Going Green is All Worth It

February 26, 2010
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Buyers: Why Green is Worth It

There are two benefits offered when one upgrades his home to be a green one. First, it contributes to a healthier environment both now and in the future. Second is it can save homeowners big when it comes to energy costs.

How much impact does a green home have on the environment, you ask? The government reports that “Energy Star qualified homes built in 2009 are the equivalent of: Eliminating emissions from 51,645 vehicles; Savings 312,399,672 lbs of coals; Planting 85,372 acres of trees and saving in the environment 612,678,574 pounds of CO2.”

Many homeowners stay away from green construction and green upgrades because of the upfront cost. However, while some estimates have put the construction cost difference at 17 percent, recent estimates from The World Business Council for Sustainable Development put the cost of green construction only 5 percent higher than traditional.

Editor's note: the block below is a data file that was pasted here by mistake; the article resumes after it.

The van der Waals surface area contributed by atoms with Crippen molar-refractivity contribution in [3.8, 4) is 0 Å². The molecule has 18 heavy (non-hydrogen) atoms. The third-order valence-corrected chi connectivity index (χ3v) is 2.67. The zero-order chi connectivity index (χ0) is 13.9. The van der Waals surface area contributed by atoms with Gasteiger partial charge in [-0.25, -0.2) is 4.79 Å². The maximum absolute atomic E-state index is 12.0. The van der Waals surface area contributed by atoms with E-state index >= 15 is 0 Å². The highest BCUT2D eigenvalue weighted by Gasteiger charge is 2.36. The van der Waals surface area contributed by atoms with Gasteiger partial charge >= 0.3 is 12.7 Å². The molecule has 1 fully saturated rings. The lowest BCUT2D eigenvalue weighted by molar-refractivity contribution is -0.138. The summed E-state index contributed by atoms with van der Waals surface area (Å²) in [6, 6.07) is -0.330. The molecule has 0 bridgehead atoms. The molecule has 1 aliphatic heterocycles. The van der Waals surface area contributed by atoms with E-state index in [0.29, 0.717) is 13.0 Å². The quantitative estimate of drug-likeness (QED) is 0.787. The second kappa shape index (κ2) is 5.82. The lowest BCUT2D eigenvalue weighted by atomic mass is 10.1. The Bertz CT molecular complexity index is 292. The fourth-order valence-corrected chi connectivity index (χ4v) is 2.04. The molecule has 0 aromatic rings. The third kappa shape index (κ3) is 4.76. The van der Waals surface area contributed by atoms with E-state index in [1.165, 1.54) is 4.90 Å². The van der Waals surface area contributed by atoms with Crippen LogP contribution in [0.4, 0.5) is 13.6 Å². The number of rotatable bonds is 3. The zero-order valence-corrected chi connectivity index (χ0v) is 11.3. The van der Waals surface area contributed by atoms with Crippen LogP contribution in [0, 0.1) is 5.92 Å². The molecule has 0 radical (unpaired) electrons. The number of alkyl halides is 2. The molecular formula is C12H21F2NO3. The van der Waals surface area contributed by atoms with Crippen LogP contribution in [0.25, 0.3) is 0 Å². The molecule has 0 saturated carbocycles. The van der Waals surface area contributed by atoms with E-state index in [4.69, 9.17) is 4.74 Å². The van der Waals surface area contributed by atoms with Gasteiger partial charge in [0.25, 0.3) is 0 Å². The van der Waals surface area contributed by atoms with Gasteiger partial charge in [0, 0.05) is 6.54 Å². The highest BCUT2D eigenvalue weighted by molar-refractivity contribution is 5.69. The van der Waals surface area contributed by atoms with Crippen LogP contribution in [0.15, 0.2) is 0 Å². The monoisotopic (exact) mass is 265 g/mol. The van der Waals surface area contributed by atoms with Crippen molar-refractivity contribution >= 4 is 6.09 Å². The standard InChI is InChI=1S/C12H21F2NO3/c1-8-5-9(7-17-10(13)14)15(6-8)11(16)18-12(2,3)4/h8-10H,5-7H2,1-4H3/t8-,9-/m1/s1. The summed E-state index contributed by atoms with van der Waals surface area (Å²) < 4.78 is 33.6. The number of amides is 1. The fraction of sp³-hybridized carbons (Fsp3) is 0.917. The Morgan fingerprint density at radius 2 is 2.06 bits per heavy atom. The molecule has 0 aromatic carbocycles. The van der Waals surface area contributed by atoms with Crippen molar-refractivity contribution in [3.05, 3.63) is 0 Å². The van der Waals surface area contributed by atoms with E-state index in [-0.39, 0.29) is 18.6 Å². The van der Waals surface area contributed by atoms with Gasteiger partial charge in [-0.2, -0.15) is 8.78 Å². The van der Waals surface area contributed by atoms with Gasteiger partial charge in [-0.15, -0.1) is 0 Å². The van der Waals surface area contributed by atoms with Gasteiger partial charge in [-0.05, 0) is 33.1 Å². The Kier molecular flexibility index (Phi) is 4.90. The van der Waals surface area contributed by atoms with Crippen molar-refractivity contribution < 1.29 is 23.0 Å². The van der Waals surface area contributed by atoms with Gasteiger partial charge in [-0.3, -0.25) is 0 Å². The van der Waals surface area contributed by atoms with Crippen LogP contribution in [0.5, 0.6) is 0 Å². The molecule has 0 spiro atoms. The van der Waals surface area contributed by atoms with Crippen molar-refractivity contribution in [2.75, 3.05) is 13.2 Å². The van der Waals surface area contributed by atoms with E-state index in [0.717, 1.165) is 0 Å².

Green building means using recycled, renewable, and native building materials.

Here are a few ideas of simple “going green” ideas to get you thinking.

Energy Star Appliances: Appliances are an easy way to make a home friendlier to the environment. One of the best ways to explore your options is to visit energystar.gov. At this government site you can find our more information on tax credits and rebates.

Toxin-free Paint: Also known as “zero-voc, low-voc, and natural” paint, this is a good option for families that have asthma sufferers. According to the EPA, “Paints, stains, and varnishes release low level toxic emissions into the air for years after application.”

Renewable Flooring: Looking for a beautiful way to fit in wood flooring into your home? Consider bamboo flooring. How is bamboo a green option? It grows and renews itself quickly, unlike most woods, making it a perfect and cost effective option for green flooring.

Passive Solar: In effect, this option can cost you nothing, if you choose the right designed home. The goal is to design to take advantage of the sun’s positioning throughout the year.

Low Flow Toilets: Looking to keep utility costs down in your new home? Low flush toilets use 1.6 gallons per flush versus 3.5 in traditional toilets. That is a lot of water saved. Worried about the efficiency of low flow? There have been major strides made in recent years in improving these toilets. Be sure to talk to your plumber about your options.

Hopefully, these facts help you decide to go green.

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